5 Ways A Financial Expert Can Make Your Divorce Case Stronger
I hear it from family law attorneys frequently: “My client doesn’t own a business, so I really don’t need a financial expert for this case.”
In cases where one or both parties own a business, it’s a no brainer to work with a Certified Valuation Analyst. But even when neither party owns a business, a qualified financial expert with experience handling complex financial issues can assist you in your divorce case.
Consider a few scenarios where a financial expert could help support your case:
- How many times have you analyzed various spousal support payments and used a generic tax rate to determine the tax ramifications?
- Wouldn’t it be helpful to show the judge in clear terms the tax effect of the spousal support payments on both parties?
- Would it be helpful to show the judge that a $1,000/month increase in spousal support would only result in an increase of $600/month in disposable income to your client?
Let’s look at five ways that a financial expert can support family law attorneys throughout the divorce process.
1. Coordinate Financial Information
In many divorces, one of the most difficult challenges can be gathering financial information, especially when one spouse is more knowledgeable about the finances and investments than the other spouse. Your client might only have a basic knowledge about the family’s finances and may need help understanding their current financial picture.
A good financial expert can help attorneys gather, understand, and organize the financial information received from your client, and ultimately help paint a financial landscape of the couple.
2. Prepare Financial Statement for Client
Pursuant to Maryland Rule 9-202, both parties might be required to file a financial statement based on monthly income and expenses. A well prepared and accurate financial statement goes a long way to show the court whether a party’s testimony is credible. As a result, you should be careful when preparing the financial statement.
Failure to accurately complete the financial statement may result in your client not receiving the support they are requesting. In addition, it may leave your client vulnerable to attack during cross examination. For example, if the financial statement states that your client spends $200 a month on vacations, but the supporting documents show that the amount spent was substantially less, the opposing side will have the opportunity to show that the financial statement, which was filed under the penalties of perjury, is full of erroneous figures and that your client’s testimony should not be believed.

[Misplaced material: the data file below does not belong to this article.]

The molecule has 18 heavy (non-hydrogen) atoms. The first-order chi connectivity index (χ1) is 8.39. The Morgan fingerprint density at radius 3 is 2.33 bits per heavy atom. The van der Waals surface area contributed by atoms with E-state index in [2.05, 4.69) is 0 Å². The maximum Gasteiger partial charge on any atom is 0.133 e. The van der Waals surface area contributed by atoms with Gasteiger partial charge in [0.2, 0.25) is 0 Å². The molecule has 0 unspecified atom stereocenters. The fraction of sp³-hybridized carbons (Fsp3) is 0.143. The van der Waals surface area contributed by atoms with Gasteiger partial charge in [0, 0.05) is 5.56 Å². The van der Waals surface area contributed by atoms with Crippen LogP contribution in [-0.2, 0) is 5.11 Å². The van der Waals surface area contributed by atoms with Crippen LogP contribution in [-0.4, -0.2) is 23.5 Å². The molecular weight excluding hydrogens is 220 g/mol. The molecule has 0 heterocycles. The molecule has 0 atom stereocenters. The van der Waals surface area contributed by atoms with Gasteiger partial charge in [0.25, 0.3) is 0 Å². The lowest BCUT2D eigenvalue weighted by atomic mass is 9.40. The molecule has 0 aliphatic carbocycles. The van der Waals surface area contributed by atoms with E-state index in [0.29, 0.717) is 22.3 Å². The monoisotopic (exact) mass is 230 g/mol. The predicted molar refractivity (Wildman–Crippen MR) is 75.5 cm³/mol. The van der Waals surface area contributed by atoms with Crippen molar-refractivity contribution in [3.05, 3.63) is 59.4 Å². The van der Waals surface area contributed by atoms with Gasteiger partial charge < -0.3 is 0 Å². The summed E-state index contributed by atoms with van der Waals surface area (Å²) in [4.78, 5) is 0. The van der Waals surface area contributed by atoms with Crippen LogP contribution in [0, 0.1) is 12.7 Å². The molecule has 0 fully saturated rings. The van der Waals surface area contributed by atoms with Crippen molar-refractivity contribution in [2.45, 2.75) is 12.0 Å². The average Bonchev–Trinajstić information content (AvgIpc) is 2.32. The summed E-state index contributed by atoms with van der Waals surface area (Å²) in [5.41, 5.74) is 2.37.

In addition to helping clients prepare their financial statement, we have also examined the opposing side’s financial statement. In one instance, we identified numerous mathematical errors, as well as inflated expenses, in the wife’s financial statement. This information was great ammunition for the husband’s attorney to reach a settlement and avoid a costly trial.
3. Uncover Hidden Assets
When a spouse manipulates income, a forensic accountant can review financial documents and accounts to establish a trail of assets, which may identify hidden assets.
Many clients are convinced that their spouse is hiding assets. There are several behaviors that raise red flags as to the possible existence of hidden assets, including when one spouse:
- Has exclusive control of all the financial accounts
- Intentionally provides incomplete responses to inquiries and discovery requests
- Lives a lifestyle in excess of reported income
- Has a sudden decline in income
- Makes large transfers or payments from bank accounts
4. Income Determination
In addition to hiding assets, many spouses will under report income on tax returns and/or financial statements in the year or years preceding a divorce.
Because of this lower income, the amount of spousal support and/or child support might be lower than what your client is entitled to receive.
Determining a spouse’s income is not always an easy task. It gets even more complicated when one or both of the spouses owns a business. When one spouse owns and controls a business, there is considerable opportunity for them to intermingle business and personal expenses. In addition, they may have created various income streams that the other spouse might not be aware of.
A financial expert with forensic accounting experience can review financial data and accounts to help you determine a spouse’s income.
5. Calculate Post-Judgment Obligations
In some divorces, there are certain assets where division is deferred until some future event. For example, one party might get a percentage of the gain if an asset is sold within five years of the divorce.
Some property settlement agreements contain clauses that require recalculation of spousal support and/or child support on an annual basis due to unique circumstances.
Having a financial expert assist in these post-judgment (or post-settlement) obligations can go a long way if the parties end up back in court.
We assisted one client in calculating spousal support and child support pursuant to his property settlement agreement. The client received a K-1, which detailed his income and the amount of distributions. He was also entitled to various reductions for mandatory business expenses pursuant to case law. His wife’s expert, however, did not take into account these reductions, and we were able to save him a considerable amount in spousal support and child support.
Need a Financial Expert to Help Support Your Case?
Even when a business valuation isn’t needed in your divorce case, a financial expert can be an extremely useful member of your team. They will work in close collaboration with you to create a successful financial result for your client.
Our Forensics & Litigation Support Group can help. Contact us online or call us at 800.899.4623.
Published on December 19, 2017